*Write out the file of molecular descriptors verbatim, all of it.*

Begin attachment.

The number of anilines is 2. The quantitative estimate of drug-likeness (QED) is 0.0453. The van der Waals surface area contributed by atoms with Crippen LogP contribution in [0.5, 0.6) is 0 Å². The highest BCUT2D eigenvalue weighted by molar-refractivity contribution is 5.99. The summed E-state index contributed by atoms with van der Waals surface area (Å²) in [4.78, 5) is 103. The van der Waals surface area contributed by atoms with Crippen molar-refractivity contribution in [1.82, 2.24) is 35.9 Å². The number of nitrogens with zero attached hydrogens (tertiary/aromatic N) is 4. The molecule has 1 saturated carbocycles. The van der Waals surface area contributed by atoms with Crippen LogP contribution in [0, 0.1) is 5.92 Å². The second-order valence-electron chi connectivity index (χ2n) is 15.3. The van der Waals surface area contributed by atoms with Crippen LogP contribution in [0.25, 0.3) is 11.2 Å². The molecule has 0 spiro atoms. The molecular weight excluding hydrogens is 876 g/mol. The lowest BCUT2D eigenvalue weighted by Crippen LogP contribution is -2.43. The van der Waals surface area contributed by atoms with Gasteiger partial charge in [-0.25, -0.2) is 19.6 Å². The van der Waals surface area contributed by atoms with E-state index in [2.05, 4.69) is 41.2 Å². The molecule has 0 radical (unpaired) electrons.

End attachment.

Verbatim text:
The number of anilines is 2. The quantitative estimate of drug-likeness (QED) is 0.0453. The van der Waals surface area contributed by atoms with Crippen LogP contribution in [0.5, 0.6) is 0 Å². The highest BCUT2D eigenvalue weighted by molar-refractivity contribution is 5.99. The summed E-state index contributed by atoms with van der Waals surface area (Å²) in [4.78, 5) is 103. The van der Waals surface area contributed by atoms with Crippen molar-refractivity contribution in [1.82, 2.24) is 35.9 Å². The number of nitrogens with zero attached hydrogens (tertiary/aromatic N) is 4. The molecule has 1 saturated carbocycles. The van der Waals surface area contributed by atoms with Crippen LogP contribution in [0, 0.1) is 5.92 Å². The second-order valence-electron chi connectivity index (χ2n) is 15.3. The van der Waals surface area contributed by atoms with Crippen LogP contribution in [0.25, 0.3) is 11.2 Å². The molecule has 0 spiro atoms. The molecular weight excluding hydrogens is 876 g/mol. The lowest BCUT2D eigenvalue weighted by Crippen LogP contribution is -2.43. The van der Waals surface area contributed by atoms with Gasteiger partial charge in [-0.25, -0.2) is 19.6 Å². The van der Waals surface area contributed by atoms with E-state index in [2.05, 4.69) is 41.2 Å². The molecule has 0 radical (unpaired) electrons.